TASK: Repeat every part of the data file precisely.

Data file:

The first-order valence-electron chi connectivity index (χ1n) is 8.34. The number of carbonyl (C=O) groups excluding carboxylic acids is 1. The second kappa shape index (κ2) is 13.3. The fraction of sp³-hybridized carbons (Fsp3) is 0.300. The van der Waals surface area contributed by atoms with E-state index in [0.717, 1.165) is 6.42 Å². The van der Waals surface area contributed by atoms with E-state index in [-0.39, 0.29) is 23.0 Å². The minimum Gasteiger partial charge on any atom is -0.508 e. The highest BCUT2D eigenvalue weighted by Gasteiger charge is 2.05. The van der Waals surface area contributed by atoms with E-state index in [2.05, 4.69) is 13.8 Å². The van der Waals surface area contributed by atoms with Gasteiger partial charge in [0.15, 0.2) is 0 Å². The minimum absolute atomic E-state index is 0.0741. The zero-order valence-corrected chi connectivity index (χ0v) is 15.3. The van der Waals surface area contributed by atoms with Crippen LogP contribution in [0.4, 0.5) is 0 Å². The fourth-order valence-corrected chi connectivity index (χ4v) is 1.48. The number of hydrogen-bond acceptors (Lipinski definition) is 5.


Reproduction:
The first-order valence-electron chi connectivity index (χ1n) is 8.34. The number of carbonyl (C=O) groups excluding carboxylic acids is 1. The second kappa shape index (κ2) is 13.3. The fraction of sp³-hybridized carbons (Fsp3) is 0.300. The van der Waals surface area contributed by atoms with E-state index in [0.717, 1.165) is 6.42 Å². The van der Waals surface area contributed by atoms with E-state index in [-0.39, 0.29) is 23.0 Å². The minimum Gasteiger partial charge on any atom is -0.508 e. The highest BCUT2D eigenvalue weighted by Gasteiger charge is 2.05. The van der Waals surface area contributed by atoms with E-state index in [2.05, 4.69) is 13.8 Å². The van der Waals surface area contributed by atoms with Gasteiger partial charge in [0.15, 0.2) is 0 Å². The minimum absolute atomic E-state index is 0.0741. The zero-order valence-corrected chi connectivity index (χ0v) is 15.3. The van der Waals surface area contributed by atoms with Crippen LogP contribution in [0.4, 0.5) is 0 Å². The fourth-order valence-corrected chi connectivity index (χ4v) is 1.48. The number of hydrogen-bond acceptors (Lipinski definition) is 5.